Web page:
The advice and protocols for airline staff, some of which are provided by the International Air Transport Association (IATA), are extremely detailed. Every airline is coming up with its own strategy to keep passengers and staff safe during the pandemic, and the timetable as to when each step will be unrolled will vary. (You can always call the airline or check the website to find out.)
In general, most airlines have agreed to minimize the number of passengers per flight and space them out in the plane as much as possible, says Dr. Beamer. United Airlines promises to contact passengers about 24 hours before their departure time if they expect their flight to be fairly full, and they can change their flight (with no rescheduling fee) or receive a travel credit for their trip if they cancel it.
Many airlines, including JetBlue and United, have said they’ll check the temperatures of their staff regularly (though it's unclear how often). JetBlue will check pilots and in-flight crew members, and United says they will check employees working at their hub airports. Only one airline, Frontier, has committed to taking passengers’ temperature—this will start on June 1. Most airlines believe it’s the government’s responsibility to carry out passenger health screenings. On May 21, acting Department of Homeland Security Secretary Chad Wolf told the Dallas Morning News that his department is looking at temperature checks and thermal scanning at airports in an effort to see what could “provide some layer of security.”
Practice good hygiene habits when you're on the plane, including wearing your mask, as well as disinfecting personal items and the area around you, such as your food tray and seat handles. Airlines are or will be instituting their own sanitary measures. “Airlines need to take very intensive preventative actions related to hygienic conditions, including cleaning between every flight or during flights,” adds Dr. Polsky.
To ensure good hygiene, United Airlines is providing hand sanitizer wipes to every passenger upon boarding and will provide "disposable face coverings to passengers who need them." Delta's customer care kit includes a disposable face mask and hand sanitizer gel pouches. However, Frontier says "make sure to bring a face mask with you," so doesn't appear to be providing them.
Many airlines, such as Delta, have revealed the plane-cleaning measures they’ll take, which includes electrostatic spraying (basically, a huge handheld device spraying powerful disinfectant onto every surface a passenger might touch). Airplanes already have high-efficiency particulate (HEPA) filters, which remove more than 99.99% of particles, including viruses, and mix the air in the cabin with fresh air from outside.
What about when food and drinks are served?
All airlines have—or will have—their own policy regarding food. For example, United Airlines has nixed the complimentary economy snack and beverage service on domestic flights scheduled for two hours and 20 minutes or more. Instead, all passengers will be offered an “all-in-one” snack bag consisting of a wrapped sanitizer wipe, a bottle of water, a wafer cookie and a package of pretzels. Dr. Polsky believes in-flight food and beverage services should be curtailed or eliminated altogether. “Just think of everyone needing to take off their masks during food and beverage service. It's like a flying restaurant,” he says.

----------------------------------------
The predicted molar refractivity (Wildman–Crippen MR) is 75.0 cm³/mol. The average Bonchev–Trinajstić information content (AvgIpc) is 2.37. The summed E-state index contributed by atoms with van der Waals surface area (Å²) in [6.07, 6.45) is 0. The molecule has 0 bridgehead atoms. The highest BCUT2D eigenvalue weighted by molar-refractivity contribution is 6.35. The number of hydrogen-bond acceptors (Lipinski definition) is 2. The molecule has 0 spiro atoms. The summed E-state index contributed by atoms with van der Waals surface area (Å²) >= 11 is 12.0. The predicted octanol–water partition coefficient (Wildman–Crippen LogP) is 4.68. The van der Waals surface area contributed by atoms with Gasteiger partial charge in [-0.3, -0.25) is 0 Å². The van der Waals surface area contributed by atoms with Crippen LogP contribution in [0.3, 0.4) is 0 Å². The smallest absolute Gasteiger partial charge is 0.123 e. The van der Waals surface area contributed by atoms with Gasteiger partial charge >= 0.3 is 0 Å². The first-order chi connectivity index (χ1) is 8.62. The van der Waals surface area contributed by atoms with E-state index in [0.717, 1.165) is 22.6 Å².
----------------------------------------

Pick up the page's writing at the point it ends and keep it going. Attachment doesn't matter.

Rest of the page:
Any other precautions worth taking?
Before you fly, Dr. Bailey recommends finding out how prevalent COVID-19 is in the area you are traveling to. He also suggests keeping in mind the vulnerability to the coronavirus of those whom you are traveling to see, and also look into whether you’ll be subject to any local restrictions upon your arrival or upon your return. Many states, including Alaska, Hawaii, and Vermont, require all out-of-state visitors to self-quarantine for 14 days. The penalty for a violation can be high; breaking quarantine in Hawaii incurs a $5,000 fine. If you have to shelter in place or self-quarantine for a period of time, how would that impact your plans?
Also, remember that some people are at a higher risk of the coronavirus than others, such as the elderly and those who are immunocompromised, and those who are should not fly unless it's an emergency. “These people should delay travel if at all possible,” says Dr. Bailey. “Certainly those with a current illness should not attempt to board an airplane—which they would hopefully be prevented from doing anyway.”
It’s entirely up to you whether you fly or not, but if you do decide to get on that plane, make sure you know the potential dangers and take all necessary precautions to keep yourself and your loved ones safe.
The information in this story is accurate as of press time. However, as the situation surrounding COVID-19 continues to evolve, it's possible that some data have changed since publication. While Health is trying to keep our stories as up-to-date as possible, we also encourage readers to stay informed on news and recommendations for their own communities by using the CDC, WHO, and their local public health department as resources.